Successful Kid is Successful, Makes Me Feel Like a Heap-O-Shit

Congratulations Christian Owens, you smug bastard.

Christian is a 16-year old British Apple fanboy turned entrepreneur, who has his eye on making a SECOND million in as many ventures.

In its first two years, Mac Bundle Box made $1,000,000 (700,000 British Pounds).

Not happy with that success, Owens jumped into a new venture called Branchr, a pay-per-click advertising company that distributes 300 million ads per month on over 17,500 websites, iPhone, and Android applications. The company, which claims to deliver “contextual, behavioral, publisher-defined, and geographically” targeted ads in those platforms, has already made $800,000 in its first year and employs eight adults including his 43-year-old mother, Alison.

Gizmodo

Man, this kid makes me sick (with envy).  Here I am pining over what to do with this extra first round fantasy football draft pick while this kid is busy stacking Pounds.  DICK.

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A+ in Entrepreneurship: Grade Insurance is Genius

I never understood how this country can front such a negative collective opinion on “gambling” in all forms, while simultaneously being so firmly rooted in concepts like private insurance and investment banking.  Especially when you consider something like the PILE of forgone tax revenue associated with the gub’ment’s refusal to embrace online poker.  The world is just an infinite matrix of probabilities, my friend, and if you can handicap them better than the rest of us, you just may have a shot at my Genius Hall of Fame.  But a much easier way to get there is by inventing the platform for handicappers in the first place.

Ultrinsic CEO Steven Wolf insists this is not online gambling, which is technically illegal in the U.S., because wagers with Ultrinsic involve skill. “The students have 100% control over it, over how they do,” said Wolf. “Other people’s stuff you bet on – your own stuff you invest in.”

Here’s how the website works: A student registers, uploads his or her schedule and gives Ultrinsic access to official school records. The New York-based site then calculates odds based on the student’s college history and any information it can dig up on the difficulty of each class, the topic and other factors. The student decides how much to wager up to a cap starting at $25 and increases with use. Just as Las Vegas sports books set odds on football games, Ultrinsic will pay you top dollar for A’s, a little less for the more likely outcome of a B average or better, and so on. You can also wager you’ll fail a class by buying what Ultrinsic calls “grade insurance.”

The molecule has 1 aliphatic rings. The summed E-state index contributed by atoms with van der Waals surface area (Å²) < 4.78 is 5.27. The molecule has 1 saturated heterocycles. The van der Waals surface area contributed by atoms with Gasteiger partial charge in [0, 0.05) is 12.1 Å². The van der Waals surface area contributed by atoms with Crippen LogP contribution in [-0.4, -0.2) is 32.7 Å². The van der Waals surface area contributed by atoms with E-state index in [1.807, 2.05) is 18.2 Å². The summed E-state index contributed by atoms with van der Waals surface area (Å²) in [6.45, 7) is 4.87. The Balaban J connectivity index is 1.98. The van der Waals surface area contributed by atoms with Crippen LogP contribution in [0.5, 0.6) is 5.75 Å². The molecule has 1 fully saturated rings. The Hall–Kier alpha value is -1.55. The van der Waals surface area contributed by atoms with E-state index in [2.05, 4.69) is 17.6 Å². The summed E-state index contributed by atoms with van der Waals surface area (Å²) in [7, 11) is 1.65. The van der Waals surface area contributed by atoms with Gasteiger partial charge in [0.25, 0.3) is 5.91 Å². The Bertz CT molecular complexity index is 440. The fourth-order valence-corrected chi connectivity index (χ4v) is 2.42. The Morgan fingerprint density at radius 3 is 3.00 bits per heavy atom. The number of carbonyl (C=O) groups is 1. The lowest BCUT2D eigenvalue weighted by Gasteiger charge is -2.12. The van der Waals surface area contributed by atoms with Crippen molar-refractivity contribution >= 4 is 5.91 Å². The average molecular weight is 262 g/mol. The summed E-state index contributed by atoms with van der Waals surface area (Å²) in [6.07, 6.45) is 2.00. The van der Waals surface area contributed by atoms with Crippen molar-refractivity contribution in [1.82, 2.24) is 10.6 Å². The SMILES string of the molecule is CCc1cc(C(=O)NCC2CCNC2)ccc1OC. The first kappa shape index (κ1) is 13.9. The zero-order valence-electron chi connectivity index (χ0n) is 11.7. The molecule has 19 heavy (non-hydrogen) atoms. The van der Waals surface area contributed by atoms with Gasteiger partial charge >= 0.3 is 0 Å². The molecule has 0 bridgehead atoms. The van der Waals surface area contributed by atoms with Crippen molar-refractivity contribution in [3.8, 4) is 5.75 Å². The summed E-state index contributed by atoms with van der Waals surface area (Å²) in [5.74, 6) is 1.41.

New York Daily News

Here’s hoping Steven Wolf got an A in statistics, because the fate of the site will ultimately lie with the actuaries involved.  He does have another advantage though – psychology.  Betting on yourself rather than sports or other props is a different animal, since most people are likely to overestimate their own ability.  Me? I know exactly how mediocre I am.  That’s why I could have cleaned him out betting the farm on B’s across the board.  But who knows? Maybe this site could offer that extra incentive you need to go from B to A.  Or buy some insurance against an F, then use the payout to get drunk enough to tell that anatomy professor where to stick his red sharpie.

New York Daily News via nyc.barstoolsports.com